2. The combination as set forth in claim 1 in which the level of the mercury pool in the circularly extending channel is substantially below the inner end of said first sleeve when said axis is vertical, the said first sleeve having clearance with respect to said second pin adequate to cause surface tension to retain mercury in said first sleeve despite inversion.

3. The combination as set forth in claim 1, in which said axially extending surfaces of said members are formed about oppositely extending coaxial cylindrical projections of the members, in which the exteriorly accessible axially extending surfaces of the pins are formed within inwardly extending coaxial cylindrical recesses therein; said combination further including a shaft of conductive material having a recess at one end detaehably receiving the projection of one of the members, said shaft having a projecting insulated conductor received in the exteriorly accessible recess of the corresponding pin; and a cap having a recess detachably receiving the projection of the other member, said cap having a pair of conductive parts separately connected to the said projection and the corresponding pin at the recess of said pin.

4. The combination as set forth in claim 1 together with a shaft of conductive material, and having an axial recess at one end receiving one of the conductive members at its axially extending surface; an insulation sleeve mounted in the bottom of said recess; and a conductor having a bared end extending through the sleeve and received in the corresponding pin at its axially extending surface.

5. The combination as set forth in claim 1 together with a shaft of conductive material, and having an axial recess at one end receiving one of the conductive members at its axially extending surface; an insulation sleeve mounted in the bottom of said recess; a conductor having a bared end extending through the sleeve and received in the corresponding pin at its axially extending surface; an insulation cap having a socket receiving the other of the conducting members at its axially extending surface; a conductive loop supported in the recess and engaging the axially extending surface of said other member; and a conductor mounted centrally of the cap and received in the corresponding pin at its axially extending surface.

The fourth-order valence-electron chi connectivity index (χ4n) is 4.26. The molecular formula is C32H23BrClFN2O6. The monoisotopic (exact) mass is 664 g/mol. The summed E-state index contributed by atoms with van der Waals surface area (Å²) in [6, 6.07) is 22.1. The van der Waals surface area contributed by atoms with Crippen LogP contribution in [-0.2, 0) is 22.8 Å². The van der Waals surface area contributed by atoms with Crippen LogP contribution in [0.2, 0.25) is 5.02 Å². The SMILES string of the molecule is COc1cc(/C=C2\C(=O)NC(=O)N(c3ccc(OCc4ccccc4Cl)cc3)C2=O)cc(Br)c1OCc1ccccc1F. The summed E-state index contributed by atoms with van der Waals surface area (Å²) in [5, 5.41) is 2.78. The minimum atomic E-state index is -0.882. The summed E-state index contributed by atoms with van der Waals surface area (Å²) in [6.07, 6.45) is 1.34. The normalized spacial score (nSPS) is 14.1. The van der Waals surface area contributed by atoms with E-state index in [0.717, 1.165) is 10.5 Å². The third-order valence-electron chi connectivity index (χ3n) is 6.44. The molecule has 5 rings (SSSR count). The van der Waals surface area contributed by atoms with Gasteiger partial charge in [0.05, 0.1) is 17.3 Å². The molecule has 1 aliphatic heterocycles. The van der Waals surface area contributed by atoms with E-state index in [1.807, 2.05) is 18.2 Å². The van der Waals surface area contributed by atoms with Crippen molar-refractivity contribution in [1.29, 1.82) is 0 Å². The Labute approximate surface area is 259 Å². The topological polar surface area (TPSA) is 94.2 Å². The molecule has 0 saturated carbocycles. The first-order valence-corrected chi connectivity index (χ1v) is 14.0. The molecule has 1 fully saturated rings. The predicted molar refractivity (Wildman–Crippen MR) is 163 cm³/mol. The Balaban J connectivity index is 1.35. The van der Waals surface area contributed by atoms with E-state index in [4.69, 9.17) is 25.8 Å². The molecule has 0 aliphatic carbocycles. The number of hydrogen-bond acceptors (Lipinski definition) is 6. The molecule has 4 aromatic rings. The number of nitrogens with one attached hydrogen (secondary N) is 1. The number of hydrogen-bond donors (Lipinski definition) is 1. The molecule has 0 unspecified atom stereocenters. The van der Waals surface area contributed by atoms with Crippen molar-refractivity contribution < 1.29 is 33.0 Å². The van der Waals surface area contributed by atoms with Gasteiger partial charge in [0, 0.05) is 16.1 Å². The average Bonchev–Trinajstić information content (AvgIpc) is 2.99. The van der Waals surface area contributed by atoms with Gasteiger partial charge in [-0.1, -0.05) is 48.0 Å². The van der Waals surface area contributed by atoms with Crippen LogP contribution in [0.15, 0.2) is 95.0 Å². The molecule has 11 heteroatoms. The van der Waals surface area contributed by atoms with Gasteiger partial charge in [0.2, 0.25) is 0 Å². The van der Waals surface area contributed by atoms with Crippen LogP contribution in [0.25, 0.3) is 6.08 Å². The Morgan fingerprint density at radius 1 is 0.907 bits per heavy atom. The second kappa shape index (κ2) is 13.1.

References (Cited in the file of this patent UNITED STATES PATENTS 263,829 Weston Sept. 5, 1882 1,170,388 Anschutz Feb. 1, 1916 1,667,660 Gehm Apr. 24, 1928 2,424,545 Bard July 29, 1947 2,715,713 Seim Aug. 16, 1955 2,719,279 Muckler Sept. 27, 1955

Patent Citations
Cited PatentFiling datePublication dateApplicantTitle
US263829 *Feb 18, 1882Sep 5, 1882 Edward weston
US1170388 *Sep 7, 1911Feb 1, 1916Hermann Anschuetz-KaempfeElectrical contact.
US1667660 *Jan 27, 1927Apr 24, 1928Gehm Eugene HLiquid contact connecter
US2424545 *Oct 23, 1942Jul 29, 1947Bard Francis NRevolving electrically conductive joint
US2715713 *Oct 12, 1951Aug 16, 1955Seim Morris TSwivel connector for a plurality of electric conductors
US2719279 *Dec 1, 1952Sep 27, 1955Collins Radio CoSliding coaxial connector
Referenced by
Citing PatentFiling datePublication dateApplicantTitle
US3127230 *May 1, 1962Mar 31, 1964 Electrical connector device
US3189861 *Feb 1, 1962Jun 15, 1965Cooper William MRotary contact
US3683310 *Nov 5, 1970Aug 8, 1972Blu Ray IncPrinter apparatus rotating cylinder lamp connector
US3779234 *Jun 30, 1971Dec 18, 1973Intersc Res InstUltrasonic catheter with rotating transducers
US4017685 *Jul 28, 1975Apr 12, 1977Leslie Donald JPlanetary acoustic phase shift mechanism
US4757544 *Dec 15, 1986Jul 12, 1988Steven P. SurgnierMulti-directional speaker system
US5339224 *Feb 11, 1993Aug 16, 1994Hali-Brite, Inc.Airport beacon
US5816678 *Jul 23, 1997Oct 6, 1998Hali-Brite IncorporatedAirport beacon
U.S. Classification439/5, 984/313, 439/578
International ClassificationG10H1/04, H01R39/00, H01R39/64, G10H1/047
Cooperative ClassificationG10H1/047, H01R39/646
European ClassificationG10H1/047, H01R39/64E